Co-Leaders: Bo Wang & Jerry Won Lee
Co-Leaders: Annie Isabel Fukushima & José Cortez
Co-Leaders: Lisa Flores & René Agustín De los Santos
Co-Leaders: Bo Wang, Jerry Won Lee, José Cortez, Annie Isabel Fukushima, René Agustín De los Santos, and Lisa Flores.
Participation Acknowledgement due: September 1, 2021
Forum: October 1-2, 2021 (over Zoom)
Check it out community!
Migrant Crossings was reviewed by Verjine Adanalian published in Human Rights Quarterly.
“In Migrant Crossings, as the title might suggest, Dr. Annie Isabel Fukushima sets the reader out to experience multiple crossings. In the literal sense, this work crosses through an impressive range of disciplines, including women’s and feminist studies, critical race and ethnic studies, sexuality studies, labor studies, legal studies, and sociology. In the figurative sense, Fukushima has the reader cross from this world into the spooky, abstract world through her “unsettled witnessing” of “ghosts” to her discussions of the “living dead.” By focusing on Asians and Latinx in the United States, Fukushima asks the reader to contemplate how migrants, and specifically victims of human trafficking, “cross into visibility legally, through frames of citizenship, and through narratives of victimhood.” Fukushima’s work is a significant contribution, especially as migration continues to be a hotly debated political and social issue—not only in the United States but worldwide…. Fukushima’s work should be celebrated for the wealth of knowledge and information it has managed to contain in less than 300 pages.”Verjine Adanalian, Human Rights Quarterly, https://muse.jhu.edu/article/761343
Missing and Murdered: Women of Color, Transgender, and Indigenous People
(Session Organizer) Annie Isabel Fukushima, University of Utah; (Presider) Annie Isabel Fukushima,
University of Utah
This thematic session grapples with a social phenomenon of missing and murdered people – in particular, how state‐based violence coheres with gender‐based violence in what is referred to as feminicidio, femicide, feminicide and murder. This session will offer an analysis through state comparisons; in particular, the Mexican and Guatemalan state’s response to feminicidio with that of the U.S. and Canadian state’s response to femicide, to underscore the role of the state in responding to the crisis of missing and murdered Indigenous women and girls. And in particular, what is known about death through the organizational responses, such as the Canadian Femicide Observatory for Justice and Accountability. This session will also provide an intersectional analysis that reconciles the complexity of sex/gender/sexuality systems as they relate to gender‐based violence and murder, through the exemplar of the murder of transgender people in the United States. Panelists answer the following questions: What are the patterns and phenomena that a sociology of gender may facilitate to better understand gender‐based violence that leads people to be considered “missing” or “murdered”? How do states respond to missing and murdered people, and what are the role of social structures, specialized and traditional justice systems in facilitating (in)action? How may sociological engagement with systems and social movements, through the subject of missing and murdered people, deepen methodology and sociological inquiry? This panel brings together leading social scientists whose contributions bridge together sociology of the law, transnational feminist theory, legal studies, feminist anthropology, and intersectionality. The panelists work from various methodological and analytical approaches.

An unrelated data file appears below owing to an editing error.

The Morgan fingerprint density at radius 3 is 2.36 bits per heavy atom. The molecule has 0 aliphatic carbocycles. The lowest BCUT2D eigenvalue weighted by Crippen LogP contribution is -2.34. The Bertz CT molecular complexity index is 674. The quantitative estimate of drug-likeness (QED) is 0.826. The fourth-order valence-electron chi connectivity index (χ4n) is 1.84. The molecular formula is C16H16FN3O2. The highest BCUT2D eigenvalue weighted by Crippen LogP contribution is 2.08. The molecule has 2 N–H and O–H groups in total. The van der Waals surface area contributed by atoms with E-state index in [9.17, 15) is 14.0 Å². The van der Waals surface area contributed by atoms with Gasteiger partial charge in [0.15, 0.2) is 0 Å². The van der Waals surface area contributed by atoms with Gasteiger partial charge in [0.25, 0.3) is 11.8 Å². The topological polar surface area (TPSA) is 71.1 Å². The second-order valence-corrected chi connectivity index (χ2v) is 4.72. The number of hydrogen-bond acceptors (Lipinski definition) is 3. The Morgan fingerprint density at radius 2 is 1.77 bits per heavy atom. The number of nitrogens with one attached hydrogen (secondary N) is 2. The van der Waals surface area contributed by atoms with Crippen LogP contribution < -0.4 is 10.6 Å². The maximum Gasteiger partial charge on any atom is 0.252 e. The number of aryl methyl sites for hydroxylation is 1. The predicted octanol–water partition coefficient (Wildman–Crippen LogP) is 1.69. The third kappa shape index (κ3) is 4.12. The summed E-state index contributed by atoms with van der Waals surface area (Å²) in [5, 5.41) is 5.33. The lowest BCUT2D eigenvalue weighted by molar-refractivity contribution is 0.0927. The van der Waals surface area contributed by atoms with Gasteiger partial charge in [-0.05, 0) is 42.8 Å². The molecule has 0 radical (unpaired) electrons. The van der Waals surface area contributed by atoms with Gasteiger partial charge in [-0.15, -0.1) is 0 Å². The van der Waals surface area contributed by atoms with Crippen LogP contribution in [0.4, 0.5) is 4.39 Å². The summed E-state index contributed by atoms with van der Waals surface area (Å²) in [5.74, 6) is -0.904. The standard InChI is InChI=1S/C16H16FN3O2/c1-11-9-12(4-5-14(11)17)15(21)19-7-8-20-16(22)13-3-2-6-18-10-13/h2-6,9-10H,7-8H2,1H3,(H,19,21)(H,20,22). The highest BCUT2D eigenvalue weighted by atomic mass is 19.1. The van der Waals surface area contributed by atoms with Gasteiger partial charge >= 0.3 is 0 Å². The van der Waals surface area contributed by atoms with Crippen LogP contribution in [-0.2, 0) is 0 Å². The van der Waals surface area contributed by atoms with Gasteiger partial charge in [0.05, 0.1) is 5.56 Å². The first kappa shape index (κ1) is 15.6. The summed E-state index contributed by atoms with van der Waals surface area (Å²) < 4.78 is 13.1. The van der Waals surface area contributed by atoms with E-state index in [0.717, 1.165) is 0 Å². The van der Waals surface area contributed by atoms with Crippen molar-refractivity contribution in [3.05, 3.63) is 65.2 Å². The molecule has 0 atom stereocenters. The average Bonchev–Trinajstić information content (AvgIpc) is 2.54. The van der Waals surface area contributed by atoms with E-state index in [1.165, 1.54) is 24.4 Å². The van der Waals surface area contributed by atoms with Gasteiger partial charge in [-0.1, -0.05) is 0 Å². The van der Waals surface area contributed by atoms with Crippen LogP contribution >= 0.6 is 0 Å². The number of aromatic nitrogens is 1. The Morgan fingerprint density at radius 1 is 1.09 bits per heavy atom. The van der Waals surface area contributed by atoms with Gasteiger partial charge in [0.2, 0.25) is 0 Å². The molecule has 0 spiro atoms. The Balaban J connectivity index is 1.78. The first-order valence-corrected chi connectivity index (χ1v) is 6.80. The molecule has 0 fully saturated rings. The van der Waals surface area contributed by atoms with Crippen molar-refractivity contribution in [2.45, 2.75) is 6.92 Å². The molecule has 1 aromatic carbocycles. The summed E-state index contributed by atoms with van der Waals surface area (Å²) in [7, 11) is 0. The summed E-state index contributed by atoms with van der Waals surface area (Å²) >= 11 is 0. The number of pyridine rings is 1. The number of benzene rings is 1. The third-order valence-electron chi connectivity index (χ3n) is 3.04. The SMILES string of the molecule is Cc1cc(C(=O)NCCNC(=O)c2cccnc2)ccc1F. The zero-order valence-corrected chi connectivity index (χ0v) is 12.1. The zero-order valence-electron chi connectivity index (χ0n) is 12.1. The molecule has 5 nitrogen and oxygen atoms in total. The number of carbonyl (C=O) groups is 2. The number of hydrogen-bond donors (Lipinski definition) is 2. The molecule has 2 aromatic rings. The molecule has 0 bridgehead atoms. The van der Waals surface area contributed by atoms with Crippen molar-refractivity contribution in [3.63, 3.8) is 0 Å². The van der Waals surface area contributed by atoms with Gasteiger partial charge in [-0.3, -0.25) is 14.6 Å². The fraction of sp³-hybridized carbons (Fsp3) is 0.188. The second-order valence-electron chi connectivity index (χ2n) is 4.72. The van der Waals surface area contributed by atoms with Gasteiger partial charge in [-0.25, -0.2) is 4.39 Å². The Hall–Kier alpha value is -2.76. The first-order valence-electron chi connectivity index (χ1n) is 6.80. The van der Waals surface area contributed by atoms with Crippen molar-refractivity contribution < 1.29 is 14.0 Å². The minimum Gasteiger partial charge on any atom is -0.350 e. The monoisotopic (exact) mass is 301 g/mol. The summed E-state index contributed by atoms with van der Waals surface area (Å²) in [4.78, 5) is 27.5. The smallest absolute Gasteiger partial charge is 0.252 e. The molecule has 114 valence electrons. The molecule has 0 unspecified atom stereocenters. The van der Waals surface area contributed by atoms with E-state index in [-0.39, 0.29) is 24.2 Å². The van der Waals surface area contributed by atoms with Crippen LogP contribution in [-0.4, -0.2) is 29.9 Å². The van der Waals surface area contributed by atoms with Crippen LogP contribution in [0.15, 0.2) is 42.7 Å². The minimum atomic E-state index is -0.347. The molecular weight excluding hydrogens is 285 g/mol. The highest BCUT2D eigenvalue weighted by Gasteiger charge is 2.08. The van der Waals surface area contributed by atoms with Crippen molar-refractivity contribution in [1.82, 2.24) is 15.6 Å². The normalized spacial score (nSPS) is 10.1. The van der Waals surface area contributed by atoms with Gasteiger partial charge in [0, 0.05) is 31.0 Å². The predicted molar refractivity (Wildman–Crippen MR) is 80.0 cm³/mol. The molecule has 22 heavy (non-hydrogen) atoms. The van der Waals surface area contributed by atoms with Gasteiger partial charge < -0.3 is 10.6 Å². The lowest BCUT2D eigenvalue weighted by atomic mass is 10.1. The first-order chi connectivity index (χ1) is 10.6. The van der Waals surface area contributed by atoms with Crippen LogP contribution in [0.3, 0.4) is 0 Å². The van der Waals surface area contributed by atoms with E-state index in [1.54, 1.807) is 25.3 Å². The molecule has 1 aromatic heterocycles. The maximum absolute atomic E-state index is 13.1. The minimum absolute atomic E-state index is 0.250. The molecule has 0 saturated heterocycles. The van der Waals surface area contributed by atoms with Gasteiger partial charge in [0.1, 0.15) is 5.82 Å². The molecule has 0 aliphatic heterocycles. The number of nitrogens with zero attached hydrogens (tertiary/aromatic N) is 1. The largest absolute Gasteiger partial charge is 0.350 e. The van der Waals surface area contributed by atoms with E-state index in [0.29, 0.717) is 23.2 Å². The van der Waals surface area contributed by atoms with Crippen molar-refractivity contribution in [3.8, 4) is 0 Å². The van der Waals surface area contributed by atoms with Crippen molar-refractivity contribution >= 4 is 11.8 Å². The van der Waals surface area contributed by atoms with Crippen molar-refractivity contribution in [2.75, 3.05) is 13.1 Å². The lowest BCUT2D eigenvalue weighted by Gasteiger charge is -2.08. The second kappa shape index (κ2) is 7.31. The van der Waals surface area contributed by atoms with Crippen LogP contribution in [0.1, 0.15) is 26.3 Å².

- Missing from the count: Visualizing the invisible victim in fem[in]icide data, Myrna Dawson, University of Guelph
- Intersectionality and Impunity: A comparative analysis of feminicidio in Mexico and the crisis of missing and murdered Indigenous women in Canada, Paulina Garcia del Moral, University of Guelph
- Guatemala and Mam indigenous refugee women, gender‐based violence and feminicidio, and access to justice in Guatemala and in U.S. immigration courts, Lynn Stephen, University of Oregon
- Unequal Risk: Intersections of Race, Gender, and Sexuality in the Murders of Transgender People, Laurel Westbrook, Grand Valley State University
Thank you to Becky Jacobs and the Salt Lake Tribune for covering the University of Utah’s Gender-Based Violence Consortium. So appreciative of the coverage to raise visibility about the consortium. Not only is it informational, but Jacobs shares resources for survivors who may be reading content and experiencing violence. Raising awareness as one is raising consciousness.
Visit the link to read the full article.
University of Utah researchers team up to study gender-based violence in state
by Becky Jacobs